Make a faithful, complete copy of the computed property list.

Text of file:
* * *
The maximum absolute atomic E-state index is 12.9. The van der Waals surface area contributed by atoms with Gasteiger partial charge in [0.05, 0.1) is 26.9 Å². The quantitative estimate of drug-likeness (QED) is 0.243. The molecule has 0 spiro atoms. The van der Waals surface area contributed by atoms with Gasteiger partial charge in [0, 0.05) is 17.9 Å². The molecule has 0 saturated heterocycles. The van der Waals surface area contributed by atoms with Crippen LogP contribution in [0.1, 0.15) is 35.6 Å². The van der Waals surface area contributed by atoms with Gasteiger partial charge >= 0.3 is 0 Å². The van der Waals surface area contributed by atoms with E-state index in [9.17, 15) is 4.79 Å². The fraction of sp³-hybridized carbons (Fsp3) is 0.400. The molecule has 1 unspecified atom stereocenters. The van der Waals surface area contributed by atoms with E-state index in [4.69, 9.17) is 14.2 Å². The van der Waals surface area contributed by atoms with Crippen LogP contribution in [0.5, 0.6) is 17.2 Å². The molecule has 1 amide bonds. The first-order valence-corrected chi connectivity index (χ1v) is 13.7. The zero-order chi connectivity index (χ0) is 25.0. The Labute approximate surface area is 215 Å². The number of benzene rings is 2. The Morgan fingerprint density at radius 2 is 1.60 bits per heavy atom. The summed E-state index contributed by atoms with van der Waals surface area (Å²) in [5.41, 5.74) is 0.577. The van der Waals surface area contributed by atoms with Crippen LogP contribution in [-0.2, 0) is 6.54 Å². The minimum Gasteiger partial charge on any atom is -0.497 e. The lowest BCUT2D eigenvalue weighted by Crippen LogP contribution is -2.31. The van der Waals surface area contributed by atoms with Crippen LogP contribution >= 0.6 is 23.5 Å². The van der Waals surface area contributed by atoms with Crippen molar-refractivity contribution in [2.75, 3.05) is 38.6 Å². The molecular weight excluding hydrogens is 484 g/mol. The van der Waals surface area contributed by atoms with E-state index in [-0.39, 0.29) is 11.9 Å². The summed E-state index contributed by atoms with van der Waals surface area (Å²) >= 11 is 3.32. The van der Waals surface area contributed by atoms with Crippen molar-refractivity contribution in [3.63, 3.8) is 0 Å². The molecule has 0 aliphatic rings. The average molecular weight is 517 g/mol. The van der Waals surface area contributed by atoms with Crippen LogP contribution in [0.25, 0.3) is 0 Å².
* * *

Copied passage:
The maximum absolute atomic E-state index is 12.9. The van der Waals surface area contributed by atoms with Gasteiger partial charge in [0.05, 0.1) is 26.9 Å². The quantitative estimate of drug-likeness (QED) is 0.243. The molecule has 0 spiro atoms. The van der Waals surface area contributed by atoms with Gasteiger partial charge in [0, 0.05) is 17.9 Å². The molecule has 0 saturated heterocycles. The van der Waals surface area contributed by atoms with Crippen LogP contribution in [0.1, 0.15) is 35.6 Å². The van der Waals surface area contributed by atoms with Gasteiger partial charge >= 0.3 is 0 Å². The van der Waals surface area contributed by atoms with E-state index in [9.17, 15) is 4.79 Å². The fraction of sp³-hybridized carbons (Fsp3) is 0.400. The molecule has 1 unspecified atom stereocenters. The van der Waals surface area contributed by atoms with E-state index in [4.69, 9.17) is 14.2 Å². The van der Waals surface area contributed by atoms with Crippen LogP contribution in [0.5, 0.6) is 17.2 Å². The molecule has 1 amide bonds. The first-order valence-corrected chi connectivity index (χ1v) is 13.7. The zero-order chi connectivity index (χ0) is 25.0. The Labute approximate surface area is 215 Å². The number of benzene rings is 2. The Morgan fingerprint density at radius 2 is 1.60 bits per heavy atom. The summed E-state index contributed by atoms with van der Waals surface area (Å²) in [5.41, 5.74) is 0.577. The van der Waals surface area contributed by atoms with Crippen LogP contribution in [-0.2, 0) is 6.54 Å². The minimum Gasteiger partial charge on any atom is -0.497 e. The lowest BCUT2D eigenvalue weighted by Crippen LogP contribution is -2.31. The van der Waals surface area contributed by atoms with Crippen LogP contribution >= 0.6 is 23.5 Å². The van der Waals surface area contributed by atoms with Crippen molar-refractivity contribution in [2.75, 3.05) is 38.6 Å². The molecular weight excluding hydrogens is 484 g/mol. The van der Waals surface area contributed by atoms with E-state index in [-0.39, 0.29) is 11.9 Å². The summed E-state index contributed by atoms with van der Waals surface area (Å²) >= 11 is 3.32. The van der Waals surface area contributed by atoms with Crippen molar-refractivity contribution in [3.63, 3.8) is 0 Å². The molecule has 0 aliphatic rings. The average molecular weight is 517 g/mol. The van der Waals surface area contributed by atoms with Crippen LogP contribution in [0.25, 0.3) is 0 Å².